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IndusInd expects restructuring book to be in control: CEO


IndusInd Bank expects its total restructured book to be in “single digits” even as it stepped up provisions to deal with any Covid related uncertainties.

“We are still in the process for identifying accounts for restructuring and we expect it to be in the low single digits. We have got some requests for restructuring but they are not substantial,” CRO Sumant Kathpalia said in a conference call with reporters.

The bank’s total slippages at just 19 basis points of its loan book or Rs 400 crore were made up by the Rs 495 of recoveries and upgrades the bank had in the quarter ended September. One basis point is 0.01 percentage point.

Kathpalia said the bank’s guidance of credit costs at 92 basis points could change because of the restructuring allowed by the RBI.

The bank increased total provisions to Rs 4,606 crore up from Rs 2381 crore a year ago including covid related provisions of Rs 2,155 crore of which Rs 952 crore during the quarter.

Kathpalia said that the bank had stepped up provisions but will continously evaluate their provision position. Higher provisions improved the provision coverage ratio to 77% in September 2020 from 67% in June and 50% in September 2019.

Gross non-performing assets were little changed at 2.21% of advances as on September 2020 against 2.19% a year earlier. It would have been 2.32% if the Supreme Court stay in reporting fresh NPAs was not in place.

IndusInd Bank’s consolidated net profit halved year on year as loan growth slowed and the bank stepped up provisions to deal with uncertainties arising out of the Covid 19 pandemic.

Net Profit fell to Rs 663 crore in the quarter ended September 2020 from Rs 1401 crore a year ago as loan growth was a tepid 2% as the bank shrunk its large corporate and micro finance book in an attempt to derisk its porfolio.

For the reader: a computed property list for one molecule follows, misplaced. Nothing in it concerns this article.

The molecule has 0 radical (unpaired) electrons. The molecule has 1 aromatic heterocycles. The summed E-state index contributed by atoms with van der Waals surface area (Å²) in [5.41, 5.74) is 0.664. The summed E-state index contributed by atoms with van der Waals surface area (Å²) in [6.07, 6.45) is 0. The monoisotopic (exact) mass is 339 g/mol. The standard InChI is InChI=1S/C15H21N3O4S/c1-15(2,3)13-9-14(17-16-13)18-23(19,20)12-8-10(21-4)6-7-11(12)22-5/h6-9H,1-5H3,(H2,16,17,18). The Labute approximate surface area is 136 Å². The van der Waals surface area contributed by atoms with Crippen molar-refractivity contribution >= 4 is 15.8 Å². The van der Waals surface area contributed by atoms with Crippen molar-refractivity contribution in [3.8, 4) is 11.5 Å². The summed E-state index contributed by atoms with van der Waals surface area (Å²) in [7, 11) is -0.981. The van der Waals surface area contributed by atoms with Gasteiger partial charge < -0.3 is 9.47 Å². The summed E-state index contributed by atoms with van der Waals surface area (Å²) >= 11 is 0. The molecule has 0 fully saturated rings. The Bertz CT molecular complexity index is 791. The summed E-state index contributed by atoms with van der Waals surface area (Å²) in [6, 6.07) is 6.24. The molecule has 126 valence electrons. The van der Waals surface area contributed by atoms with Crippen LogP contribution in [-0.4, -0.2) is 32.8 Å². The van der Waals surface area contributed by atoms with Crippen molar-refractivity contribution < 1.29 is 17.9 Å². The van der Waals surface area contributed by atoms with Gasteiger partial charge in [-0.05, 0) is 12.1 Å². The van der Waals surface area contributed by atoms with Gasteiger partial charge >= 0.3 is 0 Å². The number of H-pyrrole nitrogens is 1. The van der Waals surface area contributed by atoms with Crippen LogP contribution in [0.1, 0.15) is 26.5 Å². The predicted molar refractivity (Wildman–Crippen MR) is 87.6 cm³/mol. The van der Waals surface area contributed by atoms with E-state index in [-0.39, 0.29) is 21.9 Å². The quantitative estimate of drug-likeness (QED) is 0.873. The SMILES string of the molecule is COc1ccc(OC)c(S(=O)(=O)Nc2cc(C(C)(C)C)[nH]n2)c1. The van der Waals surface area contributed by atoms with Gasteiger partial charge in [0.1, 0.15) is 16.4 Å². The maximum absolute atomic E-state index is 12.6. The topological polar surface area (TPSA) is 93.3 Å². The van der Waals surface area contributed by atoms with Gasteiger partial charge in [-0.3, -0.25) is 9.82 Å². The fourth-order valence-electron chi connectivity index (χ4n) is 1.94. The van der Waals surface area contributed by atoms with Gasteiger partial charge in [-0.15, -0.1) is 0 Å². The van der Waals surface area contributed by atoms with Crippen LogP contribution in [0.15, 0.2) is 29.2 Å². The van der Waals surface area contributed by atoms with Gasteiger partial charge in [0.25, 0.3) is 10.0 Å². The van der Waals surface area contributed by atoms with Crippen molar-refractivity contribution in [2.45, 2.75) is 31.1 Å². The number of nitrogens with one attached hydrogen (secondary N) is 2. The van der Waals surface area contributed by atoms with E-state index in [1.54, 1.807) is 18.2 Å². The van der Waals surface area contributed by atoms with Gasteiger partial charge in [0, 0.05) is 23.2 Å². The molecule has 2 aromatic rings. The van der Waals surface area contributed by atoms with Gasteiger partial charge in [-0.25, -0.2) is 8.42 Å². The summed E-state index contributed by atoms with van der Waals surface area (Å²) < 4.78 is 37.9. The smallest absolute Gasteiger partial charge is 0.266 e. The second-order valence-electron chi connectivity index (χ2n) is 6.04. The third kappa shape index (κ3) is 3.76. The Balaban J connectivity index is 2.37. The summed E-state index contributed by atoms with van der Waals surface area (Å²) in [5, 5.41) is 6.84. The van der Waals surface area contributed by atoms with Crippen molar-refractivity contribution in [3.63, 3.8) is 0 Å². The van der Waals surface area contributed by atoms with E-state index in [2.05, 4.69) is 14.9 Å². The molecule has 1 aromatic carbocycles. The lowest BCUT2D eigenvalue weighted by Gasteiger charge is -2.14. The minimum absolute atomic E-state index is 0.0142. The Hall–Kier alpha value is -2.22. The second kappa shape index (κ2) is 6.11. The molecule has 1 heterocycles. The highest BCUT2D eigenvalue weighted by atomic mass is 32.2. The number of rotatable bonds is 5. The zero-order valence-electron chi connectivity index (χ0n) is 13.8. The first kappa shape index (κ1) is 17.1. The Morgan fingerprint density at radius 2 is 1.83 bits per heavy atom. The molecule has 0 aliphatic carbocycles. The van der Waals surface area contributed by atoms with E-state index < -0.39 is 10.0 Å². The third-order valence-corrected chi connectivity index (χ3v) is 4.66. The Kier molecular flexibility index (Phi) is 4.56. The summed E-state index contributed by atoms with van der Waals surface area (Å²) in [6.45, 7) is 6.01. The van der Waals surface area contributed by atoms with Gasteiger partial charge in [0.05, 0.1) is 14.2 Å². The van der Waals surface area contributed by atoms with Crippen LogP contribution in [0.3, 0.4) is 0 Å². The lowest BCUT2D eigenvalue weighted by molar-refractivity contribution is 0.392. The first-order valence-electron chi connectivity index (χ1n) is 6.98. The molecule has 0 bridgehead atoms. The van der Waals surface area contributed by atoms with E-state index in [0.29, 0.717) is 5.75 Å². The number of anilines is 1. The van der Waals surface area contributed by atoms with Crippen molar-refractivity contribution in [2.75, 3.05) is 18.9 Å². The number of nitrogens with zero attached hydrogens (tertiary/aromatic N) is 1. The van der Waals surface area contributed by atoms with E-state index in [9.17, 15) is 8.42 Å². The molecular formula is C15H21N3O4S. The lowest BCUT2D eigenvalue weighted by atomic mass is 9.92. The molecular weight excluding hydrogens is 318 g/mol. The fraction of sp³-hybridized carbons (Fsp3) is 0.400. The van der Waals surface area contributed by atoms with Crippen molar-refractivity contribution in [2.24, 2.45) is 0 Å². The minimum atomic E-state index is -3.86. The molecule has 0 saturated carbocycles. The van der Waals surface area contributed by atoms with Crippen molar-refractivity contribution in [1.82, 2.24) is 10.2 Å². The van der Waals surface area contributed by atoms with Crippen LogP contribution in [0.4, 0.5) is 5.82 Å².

CEO Sumant Kathpalia the bank remains “cautiously optimistic” of growth prospects for the rest of the fiscal especially as demand for tractors, car loans, commercial vehicles, secured retail and micro finance loans is showing signs of revival.

He reiterated the bank’s stand on reports of a merger with Kotak Mahindra Bank calling it “speculative and malicious” while adding that the bank management has the full support of promoter Hinduja family.

“Our collection efficiency was at 94.7% in September and likely to inch up further by December. All high frequency data shows that the economy is back to pre Covid levels. A good monsoon should also help reviving consumption demand. Already demand for tractors is growing at 33% and we are also seeing good demand for vehicle loans and secured retail,” Kathpalia said but did not give a guidance on loan growth.

A fall in fee income and the excess liquidity the bank maintained during the quarter also impacted profitability.

Fee income at Rs1,554 crore in September 2020 was down from Rs 1,727 crore a year ago. Net interest margin or the difference between the yield earned on advances and that paid on deposits at 4.16% was up 4.10% a year ago but lower than the 4.04% reported in June.

“We had excess liquidity of 33,000 crore during quarter and were giving 20,000 crore through reverse repo. We chose to be conservative during the quarter and that impacted our margins. We will cut our retail deposit rates to align it to the market rates in this quarter,” Kathpalia said.

The bank went on an aggressive deposit garnering spree in the last six months after it lost a chunk of deposits in the quarter ended March. Deposits grew 8% versus the quarter ended June.





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